What: All Issues : Environment : HR 2892. (Fiscal 2010 homeland security spending) McCain of Arizona amendment that would terminate a program known as Loran-C, a land-based radio navigation system/On agreeing to the amendment (2009 senate Roll Call 222)
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HR 2892. (Fiscal 2010 homeland security spending) McCain of Arizona amendment that would terminate a program known as Loran-C, a land-based radio navigation system/On agreeing to the amendment
senate Roll Call 222     Jul 08, 2009
Progressive Position:
Nay
Progressive Result:
Win
Qualifies as polarizing?
Yes
Is this vote crucial?
No

This vote was on an amendment by John McCain, R-Ariz., that would eliminate a program known as Loran-C, a land-based radio navigation system.  The amendment was offered to the bill that funds the Homeland Security Department in fiscal 2010.

McCain said Loran is obsolete and that terminating the program would save $190 million over five years.

“In the interest of full disclosure, Loran was around when I was in the Navy, so obviously it is a pretty old program. The President and the administration called it ‘obsolete technology.” I certainly agree,” McCain said.

Loran originally was designed to be an aid to navigation for planes and ships at sea and in rivers and lakes, but it has largely been replaced by new GPS technology.  However, now the military uses Loran as a backup in the event of a GPS failure.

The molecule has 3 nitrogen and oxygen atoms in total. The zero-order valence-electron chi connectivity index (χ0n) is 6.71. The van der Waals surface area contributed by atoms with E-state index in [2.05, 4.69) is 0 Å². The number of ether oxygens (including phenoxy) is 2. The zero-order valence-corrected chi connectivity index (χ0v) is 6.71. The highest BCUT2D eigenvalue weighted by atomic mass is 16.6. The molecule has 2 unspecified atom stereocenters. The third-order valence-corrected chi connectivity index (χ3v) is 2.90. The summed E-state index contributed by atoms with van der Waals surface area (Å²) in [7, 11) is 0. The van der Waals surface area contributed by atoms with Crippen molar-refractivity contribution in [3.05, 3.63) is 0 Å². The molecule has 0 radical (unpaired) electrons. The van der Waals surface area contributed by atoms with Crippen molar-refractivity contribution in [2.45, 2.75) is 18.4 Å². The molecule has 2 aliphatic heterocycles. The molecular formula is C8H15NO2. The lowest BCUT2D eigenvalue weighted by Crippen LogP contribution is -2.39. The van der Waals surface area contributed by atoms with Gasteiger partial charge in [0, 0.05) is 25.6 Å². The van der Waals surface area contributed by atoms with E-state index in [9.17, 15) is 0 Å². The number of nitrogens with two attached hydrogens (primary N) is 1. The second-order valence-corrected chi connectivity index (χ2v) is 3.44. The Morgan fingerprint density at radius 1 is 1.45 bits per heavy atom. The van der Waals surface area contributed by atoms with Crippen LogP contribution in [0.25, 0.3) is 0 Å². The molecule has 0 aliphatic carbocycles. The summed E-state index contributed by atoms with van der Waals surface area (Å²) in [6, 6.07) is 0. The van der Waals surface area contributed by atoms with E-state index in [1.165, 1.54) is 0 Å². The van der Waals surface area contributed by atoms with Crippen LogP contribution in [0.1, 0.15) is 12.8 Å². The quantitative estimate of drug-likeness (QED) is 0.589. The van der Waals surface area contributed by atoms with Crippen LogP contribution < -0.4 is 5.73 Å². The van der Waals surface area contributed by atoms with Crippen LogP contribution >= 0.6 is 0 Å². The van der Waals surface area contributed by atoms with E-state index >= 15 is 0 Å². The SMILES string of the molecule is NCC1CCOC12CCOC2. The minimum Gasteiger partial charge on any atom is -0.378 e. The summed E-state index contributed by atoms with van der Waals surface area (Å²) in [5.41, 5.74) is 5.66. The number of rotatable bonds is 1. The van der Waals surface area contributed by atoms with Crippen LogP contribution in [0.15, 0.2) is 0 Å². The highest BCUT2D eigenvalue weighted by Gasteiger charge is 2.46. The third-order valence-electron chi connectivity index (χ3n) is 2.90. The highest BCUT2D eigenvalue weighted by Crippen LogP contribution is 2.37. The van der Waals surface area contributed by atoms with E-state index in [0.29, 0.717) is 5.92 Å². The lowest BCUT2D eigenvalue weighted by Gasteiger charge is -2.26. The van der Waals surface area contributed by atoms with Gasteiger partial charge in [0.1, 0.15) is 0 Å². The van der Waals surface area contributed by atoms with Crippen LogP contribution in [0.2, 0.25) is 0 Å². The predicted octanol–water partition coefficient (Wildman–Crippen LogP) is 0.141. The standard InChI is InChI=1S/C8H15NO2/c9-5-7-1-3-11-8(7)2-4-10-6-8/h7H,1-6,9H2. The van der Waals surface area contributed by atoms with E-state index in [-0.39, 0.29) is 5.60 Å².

“I am sure one could draw a scenario where somehow all satellites fall from the sky and we are deprived of Loran-C, but that is sheer foolishness. If we don’t kill this program, which was recommended to be terminated by GAO [Government Accountability Office] in September of 1981, it is pretty obvious we are not going to be able to reduce or terminate funding for any program, once it gets into production and once it gets its sponsors n the Congress,” McCain said.

Patty Murray, D-Wash., said President Obama has asked that the program eventually be terminated, since it is no longer considered a primary navigational tool.  However, Murray said funding for the program should be stepped down gradually, not abruptly eliminated, in order to it down properly.

The bill “does terminate the Loran-C program, and it does so in a way that allows the Coast Guard the time to inform the public and provide for the orderly termination of that program,” Murray said.  “According to the Coast Guard, which has provided us information, they do need this funding to remove the high-value equipment and electronics hazardous material. They need it to remediate the environmental concerns and to fund a variety of measures to secure the sites until they are fully decommissioned. This money is not to continue the operation of Loran-C. It is to terminate it in a way that is proper and makes sure that while we remove these stations, we are doing it in a responsible way.”

By a vote of 37-61, the amendment was rejected.  Of Republicans present, 31 voted for the amendment and 9 voted against it.  Of Democrats present, 6 voted for the amendment and 50 voted against it.  The end result is that the measure went forward without language that would have terminated the Loran-C program immediately.

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